Publishing- Sprout Social allows a user to post directly on Facebook, Twitter and LinkedIn profiles from the Sprout Social dashboard, saving people the hassle have having to re-post similar message on multiple social media platforms.

Analytics – The analytics dashboard is extremely user friendly and allows an individual to simultaneously view impressions and followers.  This tool can be utilized to evaluate posts and determine what activities on your many sites are bringing you the greatest bang for your buck. Users can also print reports off the site that show demographic details for individual who follow your company’s social accounts. Some of the many reports that sprout social produces include group stats, engagement reports, twitter stats (follower and daily tweets) and Facebook stats (fan and page impression data).

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While I think that the overall structure of the product is great, the tool isn’t the “be all end all” to having your accounts on one tool. A major problem I see with the product is that there are very few social media sites that you can link to the tool. The only networks that the product currently supports are Twitter, Facebook, LinkedIn and Google+. While I think it’s great that Sprout Social has hit the major social media sites, I’m hoping that the company will diversity its linking capabilities soon. The only other issue I have with the tool is that it will only allow you to add up to 9 different networks to the tool. I’m unsure if this is due to the tools capabilities or if the company thinks that 9 is all a company might need.

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Filed under 2013 - Post 2

Did Microsoft Scroogle itself?

Now that over a month has passed since Microsoft’s infamous scroogled TV advertising campaign stopped airing, I was curious to find out if it had any effect on Google. For those who have been living under a rock or have better things to do than watch TV, Microsoft has been engaging over the last few months in what it was calling “phase two” of its “Scroogled” campaign. This campaign consisted of a series of ads “informing” the public on how their Gmail accounts were not safe and how Google is monitoring even the most personal of emails. The ads then directed individuals to go online and sign the scroogled petition to stop the peeping (www.scroogled.com). The tone of the ads suggest that Google does this for evil purposes and while Google admits to the practice, it contends that its sole purpose is to collect information so it can target ads based on keywords in emails.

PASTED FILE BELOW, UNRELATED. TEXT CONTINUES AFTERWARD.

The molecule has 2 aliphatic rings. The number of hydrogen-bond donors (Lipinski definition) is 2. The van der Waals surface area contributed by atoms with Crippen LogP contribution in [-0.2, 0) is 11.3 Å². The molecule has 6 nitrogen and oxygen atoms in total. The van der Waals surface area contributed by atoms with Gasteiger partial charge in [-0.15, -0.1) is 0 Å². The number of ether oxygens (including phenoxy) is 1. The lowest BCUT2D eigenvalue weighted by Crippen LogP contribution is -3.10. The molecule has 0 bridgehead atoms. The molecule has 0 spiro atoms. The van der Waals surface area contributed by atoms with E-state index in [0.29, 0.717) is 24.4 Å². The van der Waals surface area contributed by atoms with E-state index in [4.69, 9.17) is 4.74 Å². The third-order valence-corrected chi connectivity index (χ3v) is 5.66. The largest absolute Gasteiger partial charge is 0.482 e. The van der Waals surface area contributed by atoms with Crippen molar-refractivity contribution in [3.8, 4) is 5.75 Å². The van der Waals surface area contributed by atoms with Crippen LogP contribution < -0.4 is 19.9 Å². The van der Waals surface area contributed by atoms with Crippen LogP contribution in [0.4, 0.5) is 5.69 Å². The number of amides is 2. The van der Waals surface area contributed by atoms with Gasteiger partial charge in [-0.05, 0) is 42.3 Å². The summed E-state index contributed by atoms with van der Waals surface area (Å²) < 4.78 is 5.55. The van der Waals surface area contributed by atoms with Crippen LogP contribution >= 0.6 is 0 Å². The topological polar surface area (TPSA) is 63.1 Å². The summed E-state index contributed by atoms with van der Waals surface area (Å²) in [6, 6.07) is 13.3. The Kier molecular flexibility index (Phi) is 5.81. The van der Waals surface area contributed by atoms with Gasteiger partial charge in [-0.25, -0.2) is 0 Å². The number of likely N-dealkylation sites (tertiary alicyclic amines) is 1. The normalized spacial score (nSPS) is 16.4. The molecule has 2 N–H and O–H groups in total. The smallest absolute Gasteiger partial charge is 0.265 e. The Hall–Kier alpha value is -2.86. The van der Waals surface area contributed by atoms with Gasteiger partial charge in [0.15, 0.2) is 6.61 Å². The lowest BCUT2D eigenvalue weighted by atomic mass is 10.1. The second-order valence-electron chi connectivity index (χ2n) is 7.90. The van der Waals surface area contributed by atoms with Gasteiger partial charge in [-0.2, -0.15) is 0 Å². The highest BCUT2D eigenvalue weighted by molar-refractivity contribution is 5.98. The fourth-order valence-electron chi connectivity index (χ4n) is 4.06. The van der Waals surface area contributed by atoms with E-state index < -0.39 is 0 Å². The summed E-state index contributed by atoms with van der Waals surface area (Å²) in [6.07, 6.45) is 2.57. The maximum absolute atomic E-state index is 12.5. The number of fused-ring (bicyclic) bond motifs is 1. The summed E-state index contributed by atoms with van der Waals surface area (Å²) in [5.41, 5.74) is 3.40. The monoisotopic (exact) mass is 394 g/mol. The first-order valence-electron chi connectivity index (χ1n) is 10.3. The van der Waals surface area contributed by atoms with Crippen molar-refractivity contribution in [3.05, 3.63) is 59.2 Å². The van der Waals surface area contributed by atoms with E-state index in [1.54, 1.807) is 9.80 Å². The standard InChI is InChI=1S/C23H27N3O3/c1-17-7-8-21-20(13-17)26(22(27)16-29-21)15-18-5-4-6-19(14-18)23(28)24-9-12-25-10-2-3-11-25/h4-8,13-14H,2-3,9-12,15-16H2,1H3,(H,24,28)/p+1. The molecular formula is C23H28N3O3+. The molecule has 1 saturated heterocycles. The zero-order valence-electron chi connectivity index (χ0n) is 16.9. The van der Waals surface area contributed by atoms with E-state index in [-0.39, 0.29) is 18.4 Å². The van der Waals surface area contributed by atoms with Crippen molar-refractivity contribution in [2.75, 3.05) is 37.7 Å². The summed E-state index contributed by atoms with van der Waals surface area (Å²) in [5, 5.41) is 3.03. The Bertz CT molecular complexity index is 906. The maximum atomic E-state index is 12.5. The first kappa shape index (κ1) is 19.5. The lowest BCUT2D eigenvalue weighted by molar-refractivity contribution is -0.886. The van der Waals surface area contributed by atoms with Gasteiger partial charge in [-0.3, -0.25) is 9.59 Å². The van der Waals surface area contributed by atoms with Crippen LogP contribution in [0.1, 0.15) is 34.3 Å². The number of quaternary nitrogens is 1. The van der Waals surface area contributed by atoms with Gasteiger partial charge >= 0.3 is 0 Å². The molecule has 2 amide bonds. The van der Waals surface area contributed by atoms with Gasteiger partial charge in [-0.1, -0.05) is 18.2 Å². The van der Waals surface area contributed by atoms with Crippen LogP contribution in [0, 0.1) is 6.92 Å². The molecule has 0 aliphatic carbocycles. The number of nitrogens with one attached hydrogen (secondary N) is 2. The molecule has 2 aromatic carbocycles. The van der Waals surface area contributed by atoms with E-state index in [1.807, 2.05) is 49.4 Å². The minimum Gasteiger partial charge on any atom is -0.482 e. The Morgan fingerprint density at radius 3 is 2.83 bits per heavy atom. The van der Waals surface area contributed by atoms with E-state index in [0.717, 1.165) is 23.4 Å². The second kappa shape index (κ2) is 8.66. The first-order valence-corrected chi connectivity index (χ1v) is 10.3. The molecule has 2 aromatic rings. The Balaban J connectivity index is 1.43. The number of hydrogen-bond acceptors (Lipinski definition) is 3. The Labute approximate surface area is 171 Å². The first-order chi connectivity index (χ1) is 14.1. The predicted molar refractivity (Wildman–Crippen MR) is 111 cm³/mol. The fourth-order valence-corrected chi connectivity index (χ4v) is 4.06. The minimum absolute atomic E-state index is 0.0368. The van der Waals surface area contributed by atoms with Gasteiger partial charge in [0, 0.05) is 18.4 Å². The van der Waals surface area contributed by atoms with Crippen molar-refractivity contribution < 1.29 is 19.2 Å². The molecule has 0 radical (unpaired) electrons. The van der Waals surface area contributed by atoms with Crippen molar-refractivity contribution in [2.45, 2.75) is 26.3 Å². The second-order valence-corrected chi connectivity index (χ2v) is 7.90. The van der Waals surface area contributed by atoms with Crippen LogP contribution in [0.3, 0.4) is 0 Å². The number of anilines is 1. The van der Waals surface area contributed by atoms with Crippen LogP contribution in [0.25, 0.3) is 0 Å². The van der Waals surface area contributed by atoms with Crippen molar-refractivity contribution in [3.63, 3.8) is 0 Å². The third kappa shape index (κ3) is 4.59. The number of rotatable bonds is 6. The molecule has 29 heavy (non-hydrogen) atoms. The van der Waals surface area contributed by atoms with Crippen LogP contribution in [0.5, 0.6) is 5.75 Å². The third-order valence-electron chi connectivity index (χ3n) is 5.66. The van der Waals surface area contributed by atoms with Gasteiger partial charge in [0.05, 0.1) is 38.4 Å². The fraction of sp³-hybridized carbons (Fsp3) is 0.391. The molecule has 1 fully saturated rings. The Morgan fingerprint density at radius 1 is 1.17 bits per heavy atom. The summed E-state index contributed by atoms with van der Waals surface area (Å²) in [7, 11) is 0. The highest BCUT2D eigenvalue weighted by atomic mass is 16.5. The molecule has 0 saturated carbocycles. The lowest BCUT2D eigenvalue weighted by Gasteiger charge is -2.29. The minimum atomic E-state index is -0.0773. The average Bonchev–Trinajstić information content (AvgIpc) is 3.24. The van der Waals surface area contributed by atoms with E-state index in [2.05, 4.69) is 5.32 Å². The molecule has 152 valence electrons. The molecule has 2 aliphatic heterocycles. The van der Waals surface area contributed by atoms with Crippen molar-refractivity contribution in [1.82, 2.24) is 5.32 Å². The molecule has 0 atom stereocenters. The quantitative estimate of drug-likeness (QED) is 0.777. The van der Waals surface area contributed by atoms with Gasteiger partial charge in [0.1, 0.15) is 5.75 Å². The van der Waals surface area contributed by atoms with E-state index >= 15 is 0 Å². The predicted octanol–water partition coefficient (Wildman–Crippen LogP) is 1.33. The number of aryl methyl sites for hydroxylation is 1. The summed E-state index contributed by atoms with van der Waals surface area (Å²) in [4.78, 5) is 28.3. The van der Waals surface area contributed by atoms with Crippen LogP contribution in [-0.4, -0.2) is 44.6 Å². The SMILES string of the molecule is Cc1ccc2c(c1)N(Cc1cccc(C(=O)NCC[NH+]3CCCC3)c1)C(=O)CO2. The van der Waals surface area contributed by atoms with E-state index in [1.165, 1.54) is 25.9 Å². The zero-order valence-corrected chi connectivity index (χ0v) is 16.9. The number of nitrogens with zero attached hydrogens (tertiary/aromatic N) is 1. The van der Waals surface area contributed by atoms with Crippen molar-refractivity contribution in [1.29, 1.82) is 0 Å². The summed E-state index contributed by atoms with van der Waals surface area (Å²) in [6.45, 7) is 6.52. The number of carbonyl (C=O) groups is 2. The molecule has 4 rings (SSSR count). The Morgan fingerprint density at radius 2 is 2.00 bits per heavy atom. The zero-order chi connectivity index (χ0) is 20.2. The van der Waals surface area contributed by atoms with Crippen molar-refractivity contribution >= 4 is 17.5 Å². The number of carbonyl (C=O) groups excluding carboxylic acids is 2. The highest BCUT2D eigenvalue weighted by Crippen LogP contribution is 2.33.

Microsoft’s purpose for the campaign however was to get individuals to trash their Gmail accounts and replace them with Microsoft’s  “more secure” outlook.com services. As far as I can tell, the results seem to have mixed reviews. Microsoft has said that over 3.5 million people visited the scroogle.com website and over 115,000 people signed the petition “asking” Google to no longer look through their emails. This far surpassed the company’s goal of 25,000 signatures. However, from a Gmail user base standpoint, this is roughly the equivalent to 0.038% of the people who use its Gmail service.

Scroogle

If you were hoping that Google would throw down a little verbal fisticuffs with Microsoft, you were sorely mistaken. Google said:

“Google Shopping makes it easier for shoppers to quickly find what they’re looking for, compare different products and connect with merchants to make a purchase. With 360-degree, interactive product images, social shopping lists and a fast growing inventory of more than a billion products worldwide, Google is a great resource for shoppers to find what they need, at great prices.”

And its reaction to the attacks on Gmail ads:

“Advertising keeps Google and many of the websites and services Google offers free of charge. We work hard to make sure that ads are safe, unobtrusive and relevant. No humans read your email or Google Account information in order to show you advertisements or related information. An automated algorithm — similar to that used for features like Priority Inbox or spam filtering — determines which ads are shown.”

The plus side is that for those who want to see a Tyson vs. Holyfield style slugfest between these two giants (ear biting included) there is still the possibility. A spokesperson for Microsoft said:

“Scroogled will go on as long as Google keeps Scroogling people. We know Google doesn’t like it when the facts come out. Chapter two of the consumer education campaign has shown people care about their privacy.”

I guess we will all need to stay tuned………..

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Filed under 2013 - Post 1, Uncategorized